Ovarian cysts

Alternative Names

Physiologic ovarian cysts; Functional ovarian cysts; Corpus luteum cysts; Follicular cysts

Definition of Ovarian cysts

An ovarian cyst is a sac filled with fluid that forms on or inside of an ovary.

Causes, incidence, and risk factors

Each month during your menstrual cycle, a follicle (where the egg is developing) grows on your ovary. Most months, an egg is released from this follicle (called ovulation). If the follicle fails to break open and release an egg, the fluid stays in the follicle and forms a cyst.This is called a follicular cyst.


Ovarian cysts often cause no symptoms. When symptoms occur, they are typically pain or a late period.

Signs and tests

Your health care provider may discover a cyst during a physical exam, or when you have an ultrasound test for another reason.


Functional ovarian cysts usually don’t need treatment. They usually disappear within 8 – 12 weeks without treatment.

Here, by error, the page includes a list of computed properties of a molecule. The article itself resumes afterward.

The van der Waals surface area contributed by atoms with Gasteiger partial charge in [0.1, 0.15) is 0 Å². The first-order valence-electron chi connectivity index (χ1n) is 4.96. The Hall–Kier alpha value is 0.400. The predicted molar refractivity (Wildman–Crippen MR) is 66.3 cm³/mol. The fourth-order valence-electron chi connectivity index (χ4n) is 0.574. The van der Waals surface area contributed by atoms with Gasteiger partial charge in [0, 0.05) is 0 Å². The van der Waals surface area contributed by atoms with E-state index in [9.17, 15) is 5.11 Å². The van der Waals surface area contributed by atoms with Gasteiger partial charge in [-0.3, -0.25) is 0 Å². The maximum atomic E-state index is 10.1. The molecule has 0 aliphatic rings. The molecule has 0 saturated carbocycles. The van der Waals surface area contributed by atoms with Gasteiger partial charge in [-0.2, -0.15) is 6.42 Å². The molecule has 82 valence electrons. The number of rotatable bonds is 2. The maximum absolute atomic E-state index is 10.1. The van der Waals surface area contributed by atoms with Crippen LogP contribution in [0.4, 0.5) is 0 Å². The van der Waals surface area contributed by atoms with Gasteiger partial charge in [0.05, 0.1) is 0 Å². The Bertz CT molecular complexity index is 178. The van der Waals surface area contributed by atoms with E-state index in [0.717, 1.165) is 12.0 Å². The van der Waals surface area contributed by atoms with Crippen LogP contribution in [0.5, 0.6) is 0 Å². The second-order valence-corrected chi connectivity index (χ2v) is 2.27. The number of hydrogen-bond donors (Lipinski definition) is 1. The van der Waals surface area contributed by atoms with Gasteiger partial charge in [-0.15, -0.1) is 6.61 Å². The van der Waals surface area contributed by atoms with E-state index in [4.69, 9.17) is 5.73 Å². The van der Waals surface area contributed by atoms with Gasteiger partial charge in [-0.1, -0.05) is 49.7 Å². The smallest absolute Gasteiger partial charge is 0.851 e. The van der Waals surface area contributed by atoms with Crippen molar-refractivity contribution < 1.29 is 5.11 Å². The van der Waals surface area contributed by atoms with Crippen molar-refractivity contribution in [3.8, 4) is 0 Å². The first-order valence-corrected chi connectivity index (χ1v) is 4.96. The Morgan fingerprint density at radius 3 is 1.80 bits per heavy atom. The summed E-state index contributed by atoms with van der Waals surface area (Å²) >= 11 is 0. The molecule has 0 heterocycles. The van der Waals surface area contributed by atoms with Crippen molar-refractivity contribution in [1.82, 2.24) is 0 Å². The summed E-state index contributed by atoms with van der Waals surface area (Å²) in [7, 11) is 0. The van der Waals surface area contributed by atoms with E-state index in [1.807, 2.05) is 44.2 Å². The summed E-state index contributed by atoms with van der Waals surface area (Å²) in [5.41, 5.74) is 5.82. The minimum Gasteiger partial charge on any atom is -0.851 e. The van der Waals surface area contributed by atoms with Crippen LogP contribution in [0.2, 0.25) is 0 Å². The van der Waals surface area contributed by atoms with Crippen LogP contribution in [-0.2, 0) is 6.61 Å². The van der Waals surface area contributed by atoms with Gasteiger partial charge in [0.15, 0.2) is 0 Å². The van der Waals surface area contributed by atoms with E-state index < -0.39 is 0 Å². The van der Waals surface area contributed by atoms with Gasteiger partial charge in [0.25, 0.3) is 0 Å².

Expectations (prognosis)

Cysts in women who are still having periods are more likely to go away. There is a higher risk of cancer in women who are postmenopausal.


Susan Storck, MD, FACOG, Chief, Eastside Department of Obstetrics and Gynecology, Group Health Cooperative of Puget Sound, Redmond, Washington; Clinical Teaching Faculty, Department of Obstetrics and Gynecology, University of Washington School of Medicine. Also reviewed by David Zieve, MD, MHA, Medical Director, A.D.A.M., Inc. – 3/30/2010

Female reproductive anatomy
Ovarian cysts
Uterine anatomy

ADAM Medical Encyclopedia

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